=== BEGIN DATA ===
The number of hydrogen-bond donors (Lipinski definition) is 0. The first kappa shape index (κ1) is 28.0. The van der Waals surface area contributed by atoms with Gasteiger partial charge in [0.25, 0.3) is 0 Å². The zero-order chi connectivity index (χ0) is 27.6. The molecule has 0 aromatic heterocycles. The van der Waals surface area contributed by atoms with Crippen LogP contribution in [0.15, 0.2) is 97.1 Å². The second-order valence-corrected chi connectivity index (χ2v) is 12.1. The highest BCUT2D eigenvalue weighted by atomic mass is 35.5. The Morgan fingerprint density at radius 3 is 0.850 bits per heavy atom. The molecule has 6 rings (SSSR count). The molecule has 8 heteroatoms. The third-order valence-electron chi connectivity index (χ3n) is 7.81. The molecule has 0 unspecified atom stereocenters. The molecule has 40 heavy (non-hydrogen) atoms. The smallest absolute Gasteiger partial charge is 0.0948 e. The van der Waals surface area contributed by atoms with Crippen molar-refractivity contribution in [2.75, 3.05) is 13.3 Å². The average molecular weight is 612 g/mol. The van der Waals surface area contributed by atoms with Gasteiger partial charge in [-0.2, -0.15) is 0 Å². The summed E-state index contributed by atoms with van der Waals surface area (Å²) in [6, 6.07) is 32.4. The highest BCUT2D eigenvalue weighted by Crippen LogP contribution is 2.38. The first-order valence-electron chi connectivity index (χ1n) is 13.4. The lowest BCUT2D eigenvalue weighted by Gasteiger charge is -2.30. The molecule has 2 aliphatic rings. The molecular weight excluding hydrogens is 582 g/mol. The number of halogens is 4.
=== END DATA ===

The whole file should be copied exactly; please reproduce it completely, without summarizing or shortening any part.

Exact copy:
The number of hydrogen-bond donors (Lipinski definition) is 0. The first kappa shape index (κ1) is 28.0. The van der Waals surface area contributed by atoms with Gasteiger partial charge in [0.25, 0.3) is 0 Å². The zero-order chi connectivity index (χ0) is 27.6. The molecule has 0 aromatic heterocycles. The van der Waals surface area contributed by atoms with Crippen LogP contribution in [0.15, 0.2) is 97.1 Å². The second-order valence-corrected chi connectivity index (χ2v) is 12.1. The highest BCUT2D eigenvalue weighted by atomic mass is 35.5. The Morgan fingerprint density at radius 3 is 0.850 bits per heavy atom. The molecule has 6 rings (SSSR count). The molecule has 8 heteroatoms. The third-order valence-electron chi connectivity index (χ3n) is 7.81. The molecule has 0 unspecified atom stereocenters. The molecule has 40 heavy (non-hydrogen) atoms. The smallest absolute Gasteiger partial charge is 0.0948 e. The van der Waals surface area contributed by atoms with Crippen molar-refractivity contribution in [2.75, 3.05) is 13.3 Å². The average molecular weight is 612 g/mol. The van der Waals surface area contributed by atoms with Gasteiger partial charge in [-0.2, -0.15) is 0 Å². The summed E-state index contributed by atoms with van der Waals surface area (Å²) in [6, 6.07) is 32.4. The highest BCUT2D eigenvalue weighted by Crippen LogP contribution is 2.38. The first-order valence-electron chi connectivity index (χ1n) is 13.4. The lowest BCUT2D eigenvalue weighted by Gasteiger charge is -2.30. The molecule has 2 aliphatic rings. The molecular weight excluding hydrogens is 582 g/mol. The number of halogens is 4.